- Hejwowski states that in translated literature proper names perform an additional function, namely, they reveal the existence of the “cultural other”, and signal the reader that the text originated in a different culture. [4, p.93–100]
- Nord (2003) defines name as the word(s) by which an individual referent is identified, that is to say, the word(s) whose main function is/are to identify, for instance, an individual person, animal, place, or thing.
- Soltesz defines proper names as expressions denoting unique entities and states that they are part of the linguistic system of the community to which the donation of the name belongs.
Whilst translating proper names, most of the scholars suggest two ways:
Foreignization: Foreignization is a way of translation which keeps cultural aspects.
Domestication: Domestication is a way of translation that makes some changes to the text or sometimes omits some aspects of culture.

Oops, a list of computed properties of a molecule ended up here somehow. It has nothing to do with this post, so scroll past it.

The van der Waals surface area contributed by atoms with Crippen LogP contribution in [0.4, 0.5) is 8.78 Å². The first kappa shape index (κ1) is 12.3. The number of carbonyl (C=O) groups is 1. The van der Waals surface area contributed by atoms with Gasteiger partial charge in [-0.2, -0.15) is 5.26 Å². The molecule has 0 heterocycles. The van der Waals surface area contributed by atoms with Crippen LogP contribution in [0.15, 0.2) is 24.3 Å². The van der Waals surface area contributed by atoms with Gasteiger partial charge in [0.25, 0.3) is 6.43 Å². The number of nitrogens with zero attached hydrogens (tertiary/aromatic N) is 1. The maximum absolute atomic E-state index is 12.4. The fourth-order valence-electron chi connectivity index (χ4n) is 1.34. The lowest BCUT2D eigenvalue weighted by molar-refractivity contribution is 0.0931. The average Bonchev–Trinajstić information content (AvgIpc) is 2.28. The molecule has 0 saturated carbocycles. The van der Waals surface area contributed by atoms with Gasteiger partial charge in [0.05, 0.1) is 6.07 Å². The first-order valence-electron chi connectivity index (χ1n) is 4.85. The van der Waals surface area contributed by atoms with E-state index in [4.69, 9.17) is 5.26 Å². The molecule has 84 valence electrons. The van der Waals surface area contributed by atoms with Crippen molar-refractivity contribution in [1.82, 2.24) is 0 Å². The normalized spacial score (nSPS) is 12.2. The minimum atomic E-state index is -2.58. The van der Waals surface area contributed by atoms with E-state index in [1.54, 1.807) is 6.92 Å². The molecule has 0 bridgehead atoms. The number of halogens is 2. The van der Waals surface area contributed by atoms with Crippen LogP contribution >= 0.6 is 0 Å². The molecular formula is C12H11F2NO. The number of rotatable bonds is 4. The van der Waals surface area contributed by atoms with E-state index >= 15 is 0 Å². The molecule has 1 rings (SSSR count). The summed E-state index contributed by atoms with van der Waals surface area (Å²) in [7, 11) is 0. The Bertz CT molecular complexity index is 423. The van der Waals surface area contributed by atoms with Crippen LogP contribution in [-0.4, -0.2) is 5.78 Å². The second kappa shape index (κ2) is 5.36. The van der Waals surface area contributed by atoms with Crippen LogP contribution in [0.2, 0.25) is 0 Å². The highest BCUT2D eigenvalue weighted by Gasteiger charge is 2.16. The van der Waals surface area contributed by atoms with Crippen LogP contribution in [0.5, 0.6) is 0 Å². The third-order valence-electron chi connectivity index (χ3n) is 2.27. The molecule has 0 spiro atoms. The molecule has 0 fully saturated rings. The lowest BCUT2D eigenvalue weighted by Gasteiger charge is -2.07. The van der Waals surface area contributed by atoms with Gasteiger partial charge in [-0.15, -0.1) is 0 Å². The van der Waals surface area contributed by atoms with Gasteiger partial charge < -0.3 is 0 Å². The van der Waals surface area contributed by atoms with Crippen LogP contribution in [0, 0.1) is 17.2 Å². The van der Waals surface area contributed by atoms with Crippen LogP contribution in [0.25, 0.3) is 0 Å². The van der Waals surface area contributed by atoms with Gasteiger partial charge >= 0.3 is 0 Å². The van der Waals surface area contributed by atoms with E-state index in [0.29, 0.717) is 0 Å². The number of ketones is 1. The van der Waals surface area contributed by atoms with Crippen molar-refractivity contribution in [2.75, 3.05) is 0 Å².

According to Venuti, foreignization is very close to a literal translation and “attempts to bring out the foreign in the TT itself” when ST syntax and lexis are maintained in order to “preserve SL items in the TT (target text),” while domestication, the opposite strategy, “involves downplaying the foreign characteristics of the language and culture of the ST”.
Davies’s strategies: While translating realia, translator may use seven strategies: preservation, addition, omission, globalization, localization, transformation and creation.